U.N. Body Probes Cases of Paying Greenhouse Gas Emitters, Which Then Produce MoreUnited States
The New York Times
China’s proposed carbon trading scheme, to be implemented from 2011 to 2015, will be a positive driver for the international carbon markets, say analysts.
China may press ahead with a new carbon trading scheme, according to Chinese media reports, raising hopes the move will provide a welcome boost to struggling international efforts to expand emissions trading.
“Especially in the current circumstances, with limited progress in countries like the US and Australia, an emissions trading scheme (ETS) in China would be extremely positive for everybody hoping for a price on carbon emissions across the world,” says Stig Schjølset, senior analyst at carbon market analysis firm Point Carbon.
China Daily, the state-owned daily newspaper, reported that the decision to go ahead with a pilot scheme was made at a closed-door meeting chaired by Xie Zhenhua, deputy director of the National Development and Reform Commission (NDRC) and attended by officials from related ministries, enterprises, environmental exchanges and think tanks.
The newspaper said China had relied on administrative tools to realise its 20% energy intensity reduction target between 2006 and 2010. But with rising energy demand, the administrative procedures have been deemed too expensive for the country to meet targets to cut carbon emissions per unit of economic growth by 40% to 45% by 2020 from 2005 levels.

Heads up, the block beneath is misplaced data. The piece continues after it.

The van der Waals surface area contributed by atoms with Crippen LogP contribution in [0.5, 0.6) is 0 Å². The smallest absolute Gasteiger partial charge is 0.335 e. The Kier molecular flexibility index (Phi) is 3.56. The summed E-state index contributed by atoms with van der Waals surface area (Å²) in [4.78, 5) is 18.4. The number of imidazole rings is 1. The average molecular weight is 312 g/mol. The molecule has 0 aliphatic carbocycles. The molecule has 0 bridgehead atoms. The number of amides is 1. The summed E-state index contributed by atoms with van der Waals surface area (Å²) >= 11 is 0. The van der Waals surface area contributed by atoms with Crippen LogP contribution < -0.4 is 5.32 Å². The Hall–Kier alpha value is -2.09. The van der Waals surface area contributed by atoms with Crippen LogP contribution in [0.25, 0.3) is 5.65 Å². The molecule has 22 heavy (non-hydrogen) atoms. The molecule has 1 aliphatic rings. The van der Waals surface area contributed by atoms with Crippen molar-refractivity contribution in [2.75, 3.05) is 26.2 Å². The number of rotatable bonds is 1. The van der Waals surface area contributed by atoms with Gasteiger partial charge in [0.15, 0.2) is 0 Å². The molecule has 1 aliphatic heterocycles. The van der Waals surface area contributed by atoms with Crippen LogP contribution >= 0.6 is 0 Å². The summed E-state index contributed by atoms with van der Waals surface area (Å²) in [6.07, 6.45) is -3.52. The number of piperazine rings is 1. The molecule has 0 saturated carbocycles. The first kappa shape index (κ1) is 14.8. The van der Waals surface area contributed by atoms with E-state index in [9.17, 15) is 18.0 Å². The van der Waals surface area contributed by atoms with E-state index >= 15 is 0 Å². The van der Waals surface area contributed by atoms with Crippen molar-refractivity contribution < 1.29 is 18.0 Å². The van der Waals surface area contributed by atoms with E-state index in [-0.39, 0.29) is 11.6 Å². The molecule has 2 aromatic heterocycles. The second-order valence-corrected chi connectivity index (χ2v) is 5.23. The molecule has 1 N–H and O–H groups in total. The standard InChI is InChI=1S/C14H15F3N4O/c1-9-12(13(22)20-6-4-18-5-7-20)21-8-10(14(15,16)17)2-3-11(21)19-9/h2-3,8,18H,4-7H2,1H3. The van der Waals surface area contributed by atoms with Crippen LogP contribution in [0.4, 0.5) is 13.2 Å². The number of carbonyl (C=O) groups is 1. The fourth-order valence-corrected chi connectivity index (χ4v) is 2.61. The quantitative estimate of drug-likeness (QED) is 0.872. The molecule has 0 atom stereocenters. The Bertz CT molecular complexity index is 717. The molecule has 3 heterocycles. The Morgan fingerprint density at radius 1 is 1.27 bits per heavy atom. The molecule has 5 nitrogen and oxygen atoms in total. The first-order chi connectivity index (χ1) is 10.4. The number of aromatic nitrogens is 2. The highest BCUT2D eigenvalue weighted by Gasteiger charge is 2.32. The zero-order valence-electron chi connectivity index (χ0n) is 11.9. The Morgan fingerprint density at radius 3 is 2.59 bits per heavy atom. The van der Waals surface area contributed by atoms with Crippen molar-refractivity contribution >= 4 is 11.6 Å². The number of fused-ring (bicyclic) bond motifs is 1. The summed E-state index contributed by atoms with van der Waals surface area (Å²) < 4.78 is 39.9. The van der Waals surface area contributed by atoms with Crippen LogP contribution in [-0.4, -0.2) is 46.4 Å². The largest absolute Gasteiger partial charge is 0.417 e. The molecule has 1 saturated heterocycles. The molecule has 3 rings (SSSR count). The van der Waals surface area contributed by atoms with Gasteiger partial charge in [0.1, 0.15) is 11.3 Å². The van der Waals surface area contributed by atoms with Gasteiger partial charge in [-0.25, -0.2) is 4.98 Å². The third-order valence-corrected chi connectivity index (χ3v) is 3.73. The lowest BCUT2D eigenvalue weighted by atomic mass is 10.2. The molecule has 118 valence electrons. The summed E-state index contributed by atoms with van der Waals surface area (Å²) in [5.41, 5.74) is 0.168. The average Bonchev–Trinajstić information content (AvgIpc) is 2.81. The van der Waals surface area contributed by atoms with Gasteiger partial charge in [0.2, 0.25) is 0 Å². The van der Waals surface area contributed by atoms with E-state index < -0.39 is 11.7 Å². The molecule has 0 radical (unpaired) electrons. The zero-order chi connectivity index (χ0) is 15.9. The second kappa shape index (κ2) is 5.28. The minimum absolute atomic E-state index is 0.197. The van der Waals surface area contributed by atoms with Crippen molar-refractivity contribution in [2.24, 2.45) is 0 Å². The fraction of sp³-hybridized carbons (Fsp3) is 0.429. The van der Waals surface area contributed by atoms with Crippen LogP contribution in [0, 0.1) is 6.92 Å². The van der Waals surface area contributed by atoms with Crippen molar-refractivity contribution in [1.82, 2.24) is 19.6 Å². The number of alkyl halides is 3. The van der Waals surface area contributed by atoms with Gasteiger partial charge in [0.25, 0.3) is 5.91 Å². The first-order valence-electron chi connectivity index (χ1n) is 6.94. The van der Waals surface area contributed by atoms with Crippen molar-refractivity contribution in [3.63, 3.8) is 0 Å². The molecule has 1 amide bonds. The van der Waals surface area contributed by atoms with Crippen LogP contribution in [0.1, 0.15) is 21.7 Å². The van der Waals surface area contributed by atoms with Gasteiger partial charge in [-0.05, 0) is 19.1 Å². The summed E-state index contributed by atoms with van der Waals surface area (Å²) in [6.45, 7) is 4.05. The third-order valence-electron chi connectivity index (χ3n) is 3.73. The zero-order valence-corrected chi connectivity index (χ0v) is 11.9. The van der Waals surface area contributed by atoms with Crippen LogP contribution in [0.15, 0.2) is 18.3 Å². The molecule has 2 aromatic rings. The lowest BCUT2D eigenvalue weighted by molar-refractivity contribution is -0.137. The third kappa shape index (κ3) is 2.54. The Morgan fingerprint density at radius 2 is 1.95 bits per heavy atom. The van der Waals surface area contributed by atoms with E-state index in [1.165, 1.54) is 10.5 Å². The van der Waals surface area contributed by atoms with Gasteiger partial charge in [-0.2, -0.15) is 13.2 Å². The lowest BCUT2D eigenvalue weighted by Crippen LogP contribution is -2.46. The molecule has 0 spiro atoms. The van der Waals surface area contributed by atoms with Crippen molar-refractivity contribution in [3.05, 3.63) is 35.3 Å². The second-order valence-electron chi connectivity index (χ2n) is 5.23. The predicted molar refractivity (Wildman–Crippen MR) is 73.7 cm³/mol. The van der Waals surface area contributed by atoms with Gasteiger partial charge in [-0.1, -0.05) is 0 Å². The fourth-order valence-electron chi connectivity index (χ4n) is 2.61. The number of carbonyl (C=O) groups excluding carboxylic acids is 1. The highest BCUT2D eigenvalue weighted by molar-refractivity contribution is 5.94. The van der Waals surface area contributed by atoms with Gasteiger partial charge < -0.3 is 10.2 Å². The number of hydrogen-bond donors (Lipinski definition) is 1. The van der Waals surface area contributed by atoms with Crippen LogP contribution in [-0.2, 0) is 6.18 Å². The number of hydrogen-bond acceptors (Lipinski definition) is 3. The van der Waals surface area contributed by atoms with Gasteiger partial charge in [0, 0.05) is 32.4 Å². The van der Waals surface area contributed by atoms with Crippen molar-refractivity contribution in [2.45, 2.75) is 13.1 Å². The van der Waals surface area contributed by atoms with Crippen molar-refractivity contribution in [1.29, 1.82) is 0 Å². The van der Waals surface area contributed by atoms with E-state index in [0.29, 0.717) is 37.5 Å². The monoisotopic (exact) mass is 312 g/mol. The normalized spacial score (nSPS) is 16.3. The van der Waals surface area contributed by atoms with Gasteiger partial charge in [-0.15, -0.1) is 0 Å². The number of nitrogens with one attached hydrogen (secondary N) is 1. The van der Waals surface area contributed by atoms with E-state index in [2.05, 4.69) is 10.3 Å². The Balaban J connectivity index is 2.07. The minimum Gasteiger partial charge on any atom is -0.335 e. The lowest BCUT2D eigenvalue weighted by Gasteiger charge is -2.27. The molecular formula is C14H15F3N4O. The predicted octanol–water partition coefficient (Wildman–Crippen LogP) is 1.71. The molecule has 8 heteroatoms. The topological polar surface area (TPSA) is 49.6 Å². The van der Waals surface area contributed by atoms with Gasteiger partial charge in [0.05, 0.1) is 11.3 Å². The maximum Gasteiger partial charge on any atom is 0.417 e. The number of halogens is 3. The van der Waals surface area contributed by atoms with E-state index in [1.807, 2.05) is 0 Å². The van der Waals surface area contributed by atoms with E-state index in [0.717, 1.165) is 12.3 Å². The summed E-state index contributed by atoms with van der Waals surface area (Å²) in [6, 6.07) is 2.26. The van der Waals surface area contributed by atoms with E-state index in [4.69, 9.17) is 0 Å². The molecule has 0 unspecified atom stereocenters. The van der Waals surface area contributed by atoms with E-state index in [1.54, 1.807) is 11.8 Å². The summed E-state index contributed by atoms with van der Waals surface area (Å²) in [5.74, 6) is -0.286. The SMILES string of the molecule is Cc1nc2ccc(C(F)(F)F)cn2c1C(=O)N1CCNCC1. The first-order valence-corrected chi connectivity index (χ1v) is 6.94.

Current proposals include a choice between setting an absolute cap on carbon dioxide emissions in a certain area or industry, or a second option of converting the country’s carbon intensity target into carbon-related allowances for trading schemes.
However, analysts say it is still not certain whether the scheme will be implemented or not. “It remains to be seen whether the pilot program actually will be implemented, and if so, what kind of system will emerge,” says Schjølset. “It will make a huge difference if it’s a scheme with absolute caps rather than intensity-based targets, and it will also be interesting to see which sectors (or regions) will be covered.”
“Obviously it makes for good headlines, but I’d be wary of believing it means there’s going to be an absolute domestic cap just yet,” says Alessandro Vitelli, director of strategy and information at carbon advisory firm IDEACarbon. “China still asserts its right to pursue economic development and poverty eradication above all, and has rejected taking on any mandatory carbon cap as part of an international agreement. This does obviously give them wriggle room to set purely voluntary, domestic caps such as particular geographical areas or a particular sector, but the devil is in the detail.”
China ratified the Kyoto Protocol – an international climate change agreement – in 1997, but as a developing country it does not shoulder legal responsibility to reduce its carbon emissions.
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